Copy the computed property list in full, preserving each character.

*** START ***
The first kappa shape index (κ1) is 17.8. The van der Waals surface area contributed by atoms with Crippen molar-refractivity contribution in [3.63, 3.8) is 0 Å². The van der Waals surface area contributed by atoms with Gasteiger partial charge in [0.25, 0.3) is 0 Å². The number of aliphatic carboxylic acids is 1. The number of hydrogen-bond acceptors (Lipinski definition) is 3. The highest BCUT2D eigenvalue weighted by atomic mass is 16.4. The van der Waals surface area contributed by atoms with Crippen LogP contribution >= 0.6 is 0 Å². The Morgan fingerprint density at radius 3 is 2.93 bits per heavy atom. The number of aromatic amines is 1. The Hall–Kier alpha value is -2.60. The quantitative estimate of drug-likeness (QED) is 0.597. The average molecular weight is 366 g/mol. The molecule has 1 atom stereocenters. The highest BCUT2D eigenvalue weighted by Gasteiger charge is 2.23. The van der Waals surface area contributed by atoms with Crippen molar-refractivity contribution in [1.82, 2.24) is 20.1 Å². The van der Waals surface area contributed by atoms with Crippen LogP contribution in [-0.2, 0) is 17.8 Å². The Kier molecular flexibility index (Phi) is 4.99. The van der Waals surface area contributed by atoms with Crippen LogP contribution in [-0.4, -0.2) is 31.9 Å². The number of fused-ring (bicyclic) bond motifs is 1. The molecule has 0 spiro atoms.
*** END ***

The first kappa shape index (κ1) is 17.8. The van der Waals surface area contributed by atoms with Crippen molar-refractivity contribution in [3.63, 3.8) is 0 Å². The van der Waals surface area contributed by atoms with Gasteiger partial charge in [0.25, 0.3) is 0 Å². The number of aliphatic carboxylic acids is 1. The number of hydrogen-bond acceptors (Lipinski definition) is 3. The highest BCUT2D eigenvalue weighted by atomic mass is 16.4. The van der Waals surface area contributed by atoms with Crippen LogP contribution >= 0.6 is 0 Å². The Morgan fingerprint density at radius 3 is 2.93 bits per heavy atom. The number of aromatic amines is 1. The Hall–Kier alpha value is -2.60. The quantitative estimate of drug-likeness (QED) is 0.597. The average molecular weight is 366 g/mol. The molecule has 1 atom stereocenters. The highest BCUT2D eigenvalue weighted by Gasteiger charge is 2.23. The van der Waals surface area contributed by atoms with Crippen molar-refractivity contribution in [1.82, 2.24) is 20.1 Å². The van der Waals surface area contributed by atoms with Crippen LogP contribution in [-0.2, 0) is 17.8 Å². The Kier molecular flexibility index (Phi) is 4.99. The van der Waals surface area contributed by atoms with Crippen LogP contribution in [-0.4, -0.2) is 31.9 Å². The number of fused-ring (bicyclic) bond motifs is 1. The molecule has 0 spiro atoms.